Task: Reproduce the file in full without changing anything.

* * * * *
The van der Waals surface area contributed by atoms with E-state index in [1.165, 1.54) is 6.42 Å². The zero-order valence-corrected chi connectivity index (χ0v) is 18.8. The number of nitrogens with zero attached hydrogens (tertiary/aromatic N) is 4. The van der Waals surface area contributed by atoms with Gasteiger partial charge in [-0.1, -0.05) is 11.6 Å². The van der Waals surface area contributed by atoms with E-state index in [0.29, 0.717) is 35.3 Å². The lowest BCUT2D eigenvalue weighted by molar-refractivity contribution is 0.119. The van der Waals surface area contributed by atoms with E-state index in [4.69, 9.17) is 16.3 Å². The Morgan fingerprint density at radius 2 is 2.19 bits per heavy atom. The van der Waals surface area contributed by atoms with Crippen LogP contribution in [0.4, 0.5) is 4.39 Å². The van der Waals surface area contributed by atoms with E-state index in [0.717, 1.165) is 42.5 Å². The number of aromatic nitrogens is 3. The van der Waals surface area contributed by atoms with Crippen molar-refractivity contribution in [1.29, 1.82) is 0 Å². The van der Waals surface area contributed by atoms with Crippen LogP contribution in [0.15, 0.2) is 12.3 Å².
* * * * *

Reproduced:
The van der Waals surface area contributed by atoms with E-state index in [1.165, 1.54) is 6.42 Å². The zero-order valence-corrected chi connectivity index (χ0v) is 18.8. The number of nitrogens with zero attached hydrogens (tertiary/aromatic N) is 4. The van der Waals surface area contributed by atoms with Gasteiger partial charge in [-0.1, -0.05) is 11.6 Å². The van der Waals surface area contributed by atoms with E-state index in [0.29, 0.717) is 35.3 Å². The lowest BCUT2D eigenvalue weighted by molar-refractivity contribution is 0.119. The van der Waals surface area contributed by atoms with E-state index in [4.69, 9.17) is 16.3 Å². The Morgan fingerprint density at radius 2 is 2.19 bits per heavy atom. The van der Waals surface area contributed by atoms with Crippen LogP contribution in [0.4, 0.5) is 4.39 Å². The van der Waals surface area contributed by atoms with E-state index in [0.717, 1.165) is 42.5 Å². The number of aromatic nitrogens is 3. The van der Waals surface area contributed by atoms with Crippen molar-refractivity contribution in [1.29, 1.82) is 0 Å². The van der Waals surface area contributed by atoms with Crippen LogP contribution in [0.15, 0.2) is 12.3 Å².